Since Pakistan’s inception, the state of religious freedom remained under constant threat. Religious minorities continued
to face discrimination and persecution, such as misuse of the anti-blasphemy law, forced conversions of non-Muslims girls, and enforced disappearances. Before forming the government, Khan promised, in particular, the protection of minorities and equal justice
to every citizen regardless of one’s faith and ethnicity.
Pakistan is culturally, ethnically, linguistically, and religiously
diverse. Muslims constitute 96.28 percent of the country’s population, whereas Christians are 1.59 percent and Hindus 1.60 percent. Among Muslims, minority sects include Shias, Ismailis, Ahmadis, and Bohris. Shias make up a sizeable proportion of the
Muslim population, roughly 15 to 20 percent; the Ahmadiyya community constitutes just 0.22 percent. However, this figure could easily be contested as many followers of the Ahmadiyya faith do not publicly identify themselves as Ahmadis due to fear of persecution.
According to the Center for Research and Security Studies’ “Annual Security Report 2019,” in that year alone
28 Shias and two Ahmadis were killed in targeted attacks due to their faith. Another 57 Shias and one Christian were injured in 2019. According to this author’s research, there have been at least five attacks on Ahmadiyya places of worship since August
2018, two at Hindu temples, and one at a Christian church. There have also been 13 blasphemy cases filed against Ahmadis, nine against Christians, two against Hindus, and one against a Shia in the same time period.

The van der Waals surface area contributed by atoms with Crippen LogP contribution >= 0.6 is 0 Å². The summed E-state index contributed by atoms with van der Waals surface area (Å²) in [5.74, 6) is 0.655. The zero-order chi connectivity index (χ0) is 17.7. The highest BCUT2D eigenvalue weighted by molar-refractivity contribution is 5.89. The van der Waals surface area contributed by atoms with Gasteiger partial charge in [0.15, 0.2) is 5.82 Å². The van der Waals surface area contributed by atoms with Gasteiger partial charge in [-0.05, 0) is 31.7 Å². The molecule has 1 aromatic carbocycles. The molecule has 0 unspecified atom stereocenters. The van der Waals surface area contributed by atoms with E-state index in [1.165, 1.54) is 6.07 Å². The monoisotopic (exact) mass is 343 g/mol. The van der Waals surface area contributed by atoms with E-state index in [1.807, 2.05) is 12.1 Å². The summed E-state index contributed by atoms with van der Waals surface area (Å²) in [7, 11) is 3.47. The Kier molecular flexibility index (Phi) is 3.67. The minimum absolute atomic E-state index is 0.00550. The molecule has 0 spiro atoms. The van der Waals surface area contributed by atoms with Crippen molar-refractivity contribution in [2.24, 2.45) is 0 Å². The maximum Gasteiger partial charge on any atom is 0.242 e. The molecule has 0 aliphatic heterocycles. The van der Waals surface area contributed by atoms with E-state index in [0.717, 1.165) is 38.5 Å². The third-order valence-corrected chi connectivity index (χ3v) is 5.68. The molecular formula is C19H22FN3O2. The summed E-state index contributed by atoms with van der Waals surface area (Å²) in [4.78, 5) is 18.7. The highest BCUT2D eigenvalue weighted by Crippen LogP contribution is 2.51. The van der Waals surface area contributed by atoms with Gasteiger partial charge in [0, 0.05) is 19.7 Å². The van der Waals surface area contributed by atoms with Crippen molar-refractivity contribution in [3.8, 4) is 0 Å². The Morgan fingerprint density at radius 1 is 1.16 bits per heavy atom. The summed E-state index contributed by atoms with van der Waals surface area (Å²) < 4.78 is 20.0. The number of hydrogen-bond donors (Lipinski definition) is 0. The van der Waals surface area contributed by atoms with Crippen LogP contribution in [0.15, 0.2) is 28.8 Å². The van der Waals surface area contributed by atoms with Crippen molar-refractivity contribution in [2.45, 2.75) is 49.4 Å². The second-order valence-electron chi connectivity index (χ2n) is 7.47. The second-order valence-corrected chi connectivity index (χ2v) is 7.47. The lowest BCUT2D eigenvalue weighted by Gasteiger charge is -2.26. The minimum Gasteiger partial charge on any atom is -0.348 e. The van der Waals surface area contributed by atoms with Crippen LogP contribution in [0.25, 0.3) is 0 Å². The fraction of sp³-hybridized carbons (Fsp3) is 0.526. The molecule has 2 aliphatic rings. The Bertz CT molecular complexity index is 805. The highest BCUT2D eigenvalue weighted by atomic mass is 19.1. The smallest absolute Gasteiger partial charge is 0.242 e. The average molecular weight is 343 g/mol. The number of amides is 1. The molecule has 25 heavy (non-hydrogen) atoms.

Shias have continued to suffer
violent attacks in different parts of Pakistan. In particular, the Shia Hazara community, mainly based in Quetta, Balochistan, was frequently targeted by militants. Shias are also the first religious minority to witness the enforced disappearances of their
community members. The issue of enforced disappearance, which has spread all over Pakistan, is not a new phenomenon.
Violence and discrimination against the Christian community continued in 2019 in the shape of casualties, harassment, and blasphemy
The Ahmadiyya community has remained under constant attack, subjected to violence and discrimination. The authorities were unable to stop the rising hatred against the community even on digital platforms. Ahmadiyya places of worships
remained under attack. On February 6, 2020, a group of people stormed and forcibly occupied a 100-year-old Ahmadiyya mosque in Kasur, Punjab. Succumbing to pressure, the local authorities deprived Ahmadis and handed the mosque over to hardliners.
political economy of violence against religious minorities is a peculiar phenomenon that might not make sense without analysing the role of the military. The Pakistan military has a long history of supporting extremist groups, using them as proxies both externally
and internally. More importantly, Pakistan is a hybrid regime, sometimes described as hybrid-martial law, where the military holds real power and runs the country through the parliament by installing or selecting a civilian leadership. Therefore,
blaming or holding a civilian government accountable serves little purpose when they have very limited powers. The religious freedom in Pakistan has remained under constant threat since inception and their attitude cannot change immediately. This leaves minorities
to wonder: If Khan is unable discipline his own country, how could he protect minorities from other forces?
11 Jul 20/Saturday
Written By: Saima Ibrahim